MINNEAPOLIS — Xavier Tillman couldn’t quite believe it when he saw it. As he stepped out on to the floor, the Michigan State sophomore was almost overwhelmed by the enormity of it all. Tillman looked around U.S. Bank Stadium and tried to get a grasp of it.
“I’ve never been in anything like this before. We walked out there and everybody was kind of looking around like this is huge,” Tillman. “It was hard to even see the top of the stadium. I’ve never played in something this big.”
The stadium matches the stage, as well as the role Tillman has played for the Spartans over the last six weeks to help them get back to their first Final Four since 2015 and try to win Tom Izzo’s second national championship. The Grand Rapids, Mich. native has transformed from useful reserve to indispensable piece after taking over as starter following Nick Ward’s hand injury in mid-February.
“He plays his role to perfection,” All-American point guard Cassius Winston said.
That role was one the 6-foot-8 forward had to wait for, not just this season, but last. A four-star recruit coming out of Grand Rapids Christian High School, Tillman spent the bulk of his freshman season watching. He played just 305 minutes, rarely seeing the floor for more than just spot duty for a few minutes each game. Still, that was a role he tried to embrace.
“My freshman year when I didn’t play in any games, I was on the bench standing up, yelling. I was clapping. I was smacking the ground,” Tillman said. “Show as much energy as I could from the bench so whenever they looked over, they’d be locked in.”
Tillman went from spending most of his time on the bench last year to seeing much more action as a sophomore, but it wasn’t until Nick Ward broke his hand on Feb. 17, that Tillman emerged not only as a reliable replacement but a critical cog in Michigan State winning 14 of its last 15 to reach the Twin Cities and Izzo’s eighth Final Four.
He immediately put up numbers, going for 19 points and nine boards in his starting debut against Rutgers and followed that up shortly with double-doubles against Nebraska and Michigan. Despite the stats, though, Tillman was still trying to feel his way through his expanded role.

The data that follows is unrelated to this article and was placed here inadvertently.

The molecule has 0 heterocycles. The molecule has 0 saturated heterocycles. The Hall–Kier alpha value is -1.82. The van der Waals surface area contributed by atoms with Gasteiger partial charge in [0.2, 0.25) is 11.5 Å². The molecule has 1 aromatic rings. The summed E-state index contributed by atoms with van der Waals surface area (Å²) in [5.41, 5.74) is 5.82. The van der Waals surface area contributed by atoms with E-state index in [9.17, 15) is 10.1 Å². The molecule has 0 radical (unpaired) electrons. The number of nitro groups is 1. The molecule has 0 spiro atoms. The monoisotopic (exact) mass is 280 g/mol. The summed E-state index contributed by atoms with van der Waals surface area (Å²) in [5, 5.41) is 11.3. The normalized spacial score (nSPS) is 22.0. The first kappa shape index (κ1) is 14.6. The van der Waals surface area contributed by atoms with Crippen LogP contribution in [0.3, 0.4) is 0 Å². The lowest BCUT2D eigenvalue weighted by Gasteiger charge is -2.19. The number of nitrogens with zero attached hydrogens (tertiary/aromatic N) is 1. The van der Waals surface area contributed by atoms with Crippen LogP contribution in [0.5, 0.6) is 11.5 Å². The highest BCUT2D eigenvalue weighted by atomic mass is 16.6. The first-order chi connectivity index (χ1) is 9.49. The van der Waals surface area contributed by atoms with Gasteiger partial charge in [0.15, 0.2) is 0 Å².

“I wasn’t comfortable,” Tillman. “In the moment you try to get comfortable, you try to lock in, but you’re always going to be a little shaky in the moment. When you look back on it, you can say, ‘OK, at this moment I made a mistake that I usually don’t make so I was probably a little nervous at that point.’”
Eventually, those nerves melted away as Tillman’s production rose down the stretch of the season. In his 12 starts, he averaged 13.8 points and 8.2 rebounds while shooting 60 percent from the floor.
“He’s stepped up a lot,” Ward said. “He’s been doing his thing.”
That thing was never better than when Michigan State needed him most. Sunday against Duke, the tournament’s prohibitive favorite, and Zion Williamson, the biggest force to hit college basketball in years, Tillman was at his best, putting up 19 points and 10 rebounds while defending Williamson.
There were no more nerves. No more searching for comfort. Just production.
“You would think, this is a big game, you should be a little nervous,” Tillman said, “but I was really comfortable. I think I’ve gotten to the point that I’m living with all my results that happen on the court so now I’m just trying to win the game and play as hard as I can no matter how well I play or not.”
Tillman is a man who not only has settled into his role with the Spartans, but his spot in life. He’s the father of a 2-year-old daughter and will marry his fiance next month. It brings the perspective that allows him to thrive at a university that casts a shadow 70 miles across Interstate 96 from East Lansing to his hometown.
“Other than getting engaged, this has been the best decision I’ve made, for my family, just for myself,” he said. “Myself because I’ve gotten to compete against some really great guys that made me better, and formed me into the man I am today.”
That’s a man that will be vital for Michigan State as it looks to reclaim its spot atop college basketball after nearly a two-decade hiatus.
“We’ve come this far, might as well finish it,” Tillman said. “To be part of a program with such a winning history is already an honor. To make another mark with the history of this program, is just unbelievable. Hopefully we’re able to finish it out with another national championship and add to coach’s resume and start our’s as well.”